3. Neurological and Brain Health. Neurological deterioration is behind some of the worst degenerative diseases like Parkinson's and Alzheimer's. Rhodiola's potent antioxidant effect may be neuroprotective and assist in repairing damages that eventually lead to degenerative diseases. Rhodiola may be able to help save injured neurons. In healthy individuals, rhodiola rosea could be a useful nootropic. In one study, rhodiola elicited significant improvements in cognitive functioning for a group of healthy physicians who were consistently on night shifts (5).

We are also learning that inflammation is correlated with neurological diseases. Rhodiola might have the ability to help control systemic inflammation and stave off the progression of some of these age-related diseases.

4. Fat Loss. This study linked rhodiola rosea extracts, namely the salidroside and rosavins contained in them, to lipolytic and anti-adipogenetic activity in humans (6). This means that rhodiola could help with both the breakdown of fat and the prevention of fat storage. Perhaps rhodiola could even be an accompaniment to a ketogenic diet if it continues to show promise in assisting with fat burning and counteracting fat storage.

5. Use as a SERM. A study showed that rhodiola could potentially help older women combat the adverse effects of menopause by acting as a SERM (selective estrogen receptor modulator) (7). It could lessen some of the deleterious effects of menopause like bone loss, psychological effects, and cardiovascular effects. 

These are just five quick uses for rhodiola rosea. Its potential benefits actually span much wider.  

The research has shown an impressive array of physiological actions and uses for rhodiola rosea. Adaptogens as a whole are a very interesting class of holistic herbal supplements. Their ability to optimize many different systems of the body can produce a strong network effect which supports overall wellness. 

1. Brown, Richard P.  M.D.; Gerbarg, Patricia L. M.D. "The Rhodiola Revolution: Transform Your Health with the Herbal Breakthrough of the 21st Century". Rodale, 2005. <https://books.google.com/books?id=krbHuJxEG1EC&printsec=frontcover&source=gbs_ge_summary_r&cad=0#v=onepage&q&f=false>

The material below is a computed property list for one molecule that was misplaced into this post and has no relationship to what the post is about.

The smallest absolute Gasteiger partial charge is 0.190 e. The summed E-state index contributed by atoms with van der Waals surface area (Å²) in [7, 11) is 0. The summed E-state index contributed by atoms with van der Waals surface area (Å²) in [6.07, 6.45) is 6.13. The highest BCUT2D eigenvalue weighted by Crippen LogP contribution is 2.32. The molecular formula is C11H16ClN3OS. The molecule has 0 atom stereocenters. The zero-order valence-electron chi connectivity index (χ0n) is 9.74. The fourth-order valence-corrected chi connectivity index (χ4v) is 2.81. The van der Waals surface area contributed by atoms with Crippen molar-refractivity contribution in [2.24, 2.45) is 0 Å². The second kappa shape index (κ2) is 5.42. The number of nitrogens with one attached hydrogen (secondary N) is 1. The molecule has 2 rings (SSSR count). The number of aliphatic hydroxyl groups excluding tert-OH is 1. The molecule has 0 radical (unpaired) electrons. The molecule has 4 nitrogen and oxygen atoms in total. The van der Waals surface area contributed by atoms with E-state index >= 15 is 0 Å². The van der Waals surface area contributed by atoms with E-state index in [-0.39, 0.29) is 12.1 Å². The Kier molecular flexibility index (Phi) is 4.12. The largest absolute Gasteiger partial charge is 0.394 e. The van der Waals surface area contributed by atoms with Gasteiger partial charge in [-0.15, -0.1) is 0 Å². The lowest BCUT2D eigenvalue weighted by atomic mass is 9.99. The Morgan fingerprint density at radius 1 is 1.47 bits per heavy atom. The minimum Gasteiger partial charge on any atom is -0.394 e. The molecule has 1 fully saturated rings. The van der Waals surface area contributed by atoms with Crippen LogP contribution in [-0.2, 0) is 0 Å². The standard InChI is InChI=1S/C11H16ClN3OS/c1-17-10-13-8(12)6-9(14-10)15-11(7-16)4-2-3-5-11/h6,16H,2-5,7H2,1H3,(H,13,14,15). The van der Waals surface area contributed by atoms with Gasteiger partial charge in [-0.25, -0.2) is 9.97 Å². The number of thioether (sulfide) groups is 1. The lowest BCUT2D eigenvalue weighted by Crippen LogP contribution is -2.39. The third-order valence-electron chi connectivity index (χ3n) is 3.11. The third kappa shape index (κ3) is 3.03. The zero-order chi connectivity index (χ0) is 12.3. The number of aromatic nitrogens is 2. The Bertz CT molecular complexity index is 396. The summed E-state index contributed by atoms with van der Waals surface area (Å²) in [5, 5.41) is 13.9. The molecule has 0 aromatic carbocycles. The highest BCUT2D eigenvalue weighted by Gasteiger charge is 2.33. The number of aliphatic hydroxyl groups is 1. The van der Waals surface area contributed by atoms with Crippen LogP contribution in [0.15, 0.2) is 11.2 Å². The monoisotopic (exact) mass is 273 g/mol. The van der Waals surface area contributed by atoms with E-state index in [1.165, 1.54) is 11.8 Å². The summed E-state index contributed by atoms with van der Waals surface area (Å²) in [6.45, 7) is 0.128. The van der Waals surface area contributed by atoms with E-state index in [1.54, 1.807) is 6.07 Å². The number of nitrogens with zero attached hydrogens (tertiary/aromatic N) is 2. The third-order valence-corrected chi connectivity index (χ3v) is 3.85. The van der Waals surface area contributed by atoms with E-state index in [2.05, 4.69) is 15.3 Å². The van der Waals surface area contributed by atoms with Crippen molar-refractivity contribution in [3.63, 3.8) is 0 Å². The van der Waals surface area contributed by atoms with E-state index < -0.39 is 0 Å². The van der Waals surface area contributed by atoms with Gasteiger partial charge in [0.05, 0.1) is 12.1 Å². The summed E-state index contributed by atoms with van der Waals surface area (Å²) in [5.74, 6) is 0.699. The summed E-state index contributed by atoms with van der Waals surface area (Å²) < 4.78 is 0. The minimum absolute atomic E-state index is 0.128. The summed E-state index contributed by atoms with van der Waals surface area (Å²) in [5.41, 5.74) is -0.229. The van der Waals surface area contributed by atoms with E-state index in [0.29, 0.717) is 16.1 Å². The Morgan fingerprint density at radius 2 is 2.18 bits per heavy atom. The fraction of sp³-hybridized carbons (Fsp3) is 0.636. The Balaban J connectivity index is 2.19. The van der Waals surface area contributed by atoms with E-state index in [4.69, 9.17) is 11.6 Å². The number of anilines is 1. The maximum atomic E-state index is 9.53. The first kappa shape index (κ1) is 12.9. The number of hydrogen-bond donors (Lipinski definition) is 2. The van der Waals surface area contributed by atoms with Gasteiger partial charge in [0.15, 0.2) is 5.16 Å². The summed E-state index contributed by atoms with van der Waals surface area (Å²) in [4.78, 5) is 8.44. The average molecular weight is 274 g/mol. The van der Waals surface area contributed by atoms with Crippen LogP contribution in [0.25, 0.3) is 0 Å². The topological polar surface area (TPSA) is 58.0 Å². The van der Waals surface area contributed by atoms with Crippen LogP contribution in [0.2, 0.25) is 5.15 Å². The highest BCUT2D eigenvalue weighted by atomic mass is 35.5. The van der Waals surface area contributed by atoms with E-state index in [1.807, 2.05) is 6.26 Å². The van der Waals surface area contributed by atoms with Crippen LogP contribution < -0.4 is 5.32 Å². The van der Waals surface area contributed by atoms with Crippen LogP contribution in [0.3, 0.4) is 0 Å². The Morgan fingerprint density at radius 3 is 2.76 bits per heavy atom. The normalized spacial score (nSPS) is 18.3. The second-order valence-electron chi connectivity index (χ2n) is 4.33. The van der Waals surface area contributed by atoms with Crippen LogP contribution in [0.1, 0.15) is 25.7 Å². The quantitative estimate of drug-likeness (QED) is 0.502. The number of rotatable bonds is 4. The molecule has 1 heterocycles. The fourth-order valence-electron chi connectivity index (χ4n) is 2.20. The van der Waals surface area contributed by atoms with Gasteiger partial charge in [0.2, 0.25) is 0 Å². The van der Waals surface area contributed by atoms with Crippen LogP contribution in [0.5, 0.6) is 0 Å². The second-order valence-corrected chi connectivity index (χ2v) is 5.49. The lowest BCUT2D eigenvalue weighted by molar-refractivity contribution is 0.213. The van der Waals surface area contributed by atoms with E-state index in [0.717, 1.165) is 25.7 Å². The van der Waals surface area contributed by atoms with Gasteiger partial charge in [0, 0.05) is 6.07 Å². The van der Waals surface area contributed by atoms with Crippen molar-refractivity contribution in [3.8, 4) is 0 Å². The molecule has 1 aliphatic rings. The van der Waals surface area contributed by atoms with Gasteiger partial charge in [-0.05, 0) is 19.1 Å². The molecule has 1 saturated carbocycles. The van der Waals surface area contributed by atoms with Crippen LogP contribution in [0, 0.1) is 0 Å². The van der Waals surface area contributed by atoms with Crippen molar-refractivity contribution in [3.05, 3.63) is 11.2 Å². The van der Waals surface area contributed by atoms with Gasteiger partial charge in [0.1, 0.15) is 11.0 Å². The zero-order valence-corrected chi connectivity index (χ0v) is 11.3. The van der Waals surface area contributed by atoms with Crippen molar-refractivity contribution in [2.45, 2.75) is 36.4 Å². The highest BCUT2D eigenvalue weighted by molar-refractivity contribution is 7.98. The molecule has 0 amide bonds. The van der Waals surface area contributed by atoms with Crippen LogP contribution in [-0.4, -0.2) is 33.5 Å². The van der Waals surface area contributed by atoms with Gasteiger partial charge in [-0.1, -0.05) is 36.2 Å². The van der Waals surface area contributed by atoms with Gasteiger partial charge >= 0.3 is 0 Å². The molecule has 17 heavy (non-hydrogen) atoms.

2. Mao JJ, Xie SX, Zee J, et al. Rhodiola rosea versus sertraline for major depressive disorder: A randomized placebo-controlled trial. Phytomedicine. 2015;22(3):394–399. doi:10.1016/j.phymed.2015.01.010

3. Abidov, M., Crendal, F., Grachev, S. et al. Effect of Extracts from Rhodiola Rosea and Rhodiola Crenulata (Crassulaceae) Roots on ATP Content in Mitochondria of Skeletal Muscles. Bulletin of Experimental Biology and Medicine (2003) 136: 585. https://doi.org/10.1023/B:BEBM.0000020211.24779.15

4. De Bock, K., Eijnde, B. O., Ramaekers, M., & Hespel, P. (2004). Acute Rhodiola Rosea Intake Can Improve Endurance Exercise Performance, International Journal of Sport Nutrition and Exercise Metabolism, 14(3), 298-307. https://journals.humankinetics.com/view/journals/ijsnem/14/3/article-p298.xml

5. Darbinyan V, Kteyan A, Panossian A, Gabrielian E, Wikman G, Wagner H. Rhodiola rosea in stress induced fatigue--a double blind cross-over study of a standardized extract SHR-5 with a repeated low-dose regimen on the mental performance of healthy physicians during night duty. Phytomedicine. 2000;7(5):365–371. doi:10.1016/S0944-7113(00)80055-0

6. Pomari E, Stefanon B, Colitti M. Effects of Two Different Rhodiola rosea Extracts on Primary Human Visceral Adipocytes. Molecules. 2015;20(5):8409–8428. Published 2015 May 11. doi:10.3390/molecules20058409

7. Gerbarg, P, Brown, R Pause menopause with Rhodiola rosea, a natural selective estrogen receptor modulator. Phytomedicine. 2016 Jun 15; 23(7): 763–769. Published online 2015 Dec 12. doi: 10.1016/j.phymed.2015.11.013